With the multi-billion-dollar GCC railway network project gathering momentum after a brief lull, Oman is gearing up to start the construction of the first segment of its 2,135-km long national railway network by mid-2015. The prestigious national project has the potential to rewrite the dynamics of logistics in the country and foster one of the most sweeping development transitions in modern Oman.
“The train has departed. We are all on board,” that was how HE Dr Abdul Latif bin Rashid al Zayani, secretary-general of the Gulf Cooperation Council (GCC), set the tone for a high-level panel discussion at GCC Rail and Metro Conference hosted by Oman in January 2015. Seemingly undeterred by a witty rejoinder from moderator Tim Sebastian as to why the train is getting delayed, he retorted, “It’s good to be a bit late but moving, than to rush.”
The optimism in his words, albeit guarded, and the air of buoyancy exuded by the policy makers and top officials from different countries, sought to alleviate misgivings about the future of one of the most prestigious and path-breaking infrastructure projects in the GCC region—the ambitious, multi-billion-dollar railway network stretching from Kuwait City all the way along the Gulf coast and across the Hajar Mountains to Muscat.
The project had been moving at a slower pace, leaving plenty room for naysayers to doubt the political will behind it and its economic viability. It took a while for the technical and operational guidelines to be finalised, and plans for a common regulatory body were still in pipeline, while the unprecedented decline of oil prices, they assumed, came in the form of a double whammy. But Al Zayani brushed aside all such concerns reiterating the political will of the member states ‘to see the project come to fruition’. “The technical specifications and standards for the network had been agreed and work was now being done to put a regulatory framework in place to cover the system”, he said. “The commitment is there. I am very happy that this project is seeing the light. The focus is on getting all studies completed this year so that we can start the actual project on time and hopefully get it commissioned by 2018”.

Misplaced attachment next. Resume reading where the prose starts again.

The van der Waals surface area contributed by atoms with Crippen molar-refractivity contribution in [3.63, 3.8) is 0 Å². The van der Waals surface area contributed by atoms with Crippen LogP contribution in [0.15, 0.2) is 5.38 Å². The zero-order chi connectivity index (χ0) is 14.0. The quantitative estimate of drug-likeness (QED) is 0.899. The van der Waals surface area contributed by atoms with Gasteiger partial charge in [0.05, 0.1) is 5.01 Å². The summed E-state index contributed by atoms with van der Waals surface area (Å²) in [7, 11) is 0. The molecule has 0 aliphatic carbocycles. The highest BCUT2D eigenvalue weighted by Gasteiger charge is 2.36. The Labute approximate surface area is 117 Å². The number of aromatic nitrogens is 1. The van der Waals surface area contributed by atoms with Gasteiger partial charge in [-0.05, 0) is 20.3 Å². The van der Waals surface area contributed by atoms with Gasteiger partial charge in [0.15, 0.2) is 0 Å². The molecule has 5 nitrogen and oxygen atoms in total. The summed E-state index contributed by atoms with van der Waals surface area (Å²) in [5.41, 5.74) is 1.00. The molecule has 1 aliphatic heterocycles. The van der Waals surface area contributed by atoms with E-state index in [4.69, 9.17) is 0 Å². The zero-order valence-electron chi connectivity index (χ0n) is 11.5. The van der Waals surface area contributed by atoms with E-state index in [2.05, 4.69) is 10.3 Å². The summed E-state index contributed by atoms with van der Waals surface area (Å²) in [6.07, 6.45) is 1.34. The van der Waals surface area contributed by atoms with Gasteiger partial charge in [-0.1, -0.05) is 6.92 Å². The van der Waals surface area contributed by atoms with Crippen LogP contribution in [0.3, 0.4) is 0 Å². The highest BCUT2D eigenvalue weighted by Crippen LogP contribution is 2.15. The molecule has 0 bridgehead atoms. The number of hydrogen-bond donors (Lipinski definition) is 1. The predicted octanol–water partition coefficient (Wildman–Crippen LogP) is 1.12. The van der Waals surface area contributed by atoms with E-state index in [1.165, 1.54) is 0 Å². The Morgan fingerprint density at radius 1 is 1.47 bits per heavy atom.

A critical milestone of the project will be awarding contracts for the whole line to the contractors. Within the next 12 months, member states need to finalise contract awards, the regulatory framework and operator agreements. Giving a broader picture of the entire project in the long term, HE Dr Ahmed bin Mohammed bin Salim al-Futaisi, Oman’s Minister of Transport and Communications, explained, “More than $200bn is set to be invested in over 40,000km of rail and metro projects across the GCC over the next 20 years. Our challenge will not just be in how to ensure the success of executing these projects from a technical and operational point of view, but on how to exploit the socio-economic potential of these massive investments so to ensure the multiplier effect into our economies.”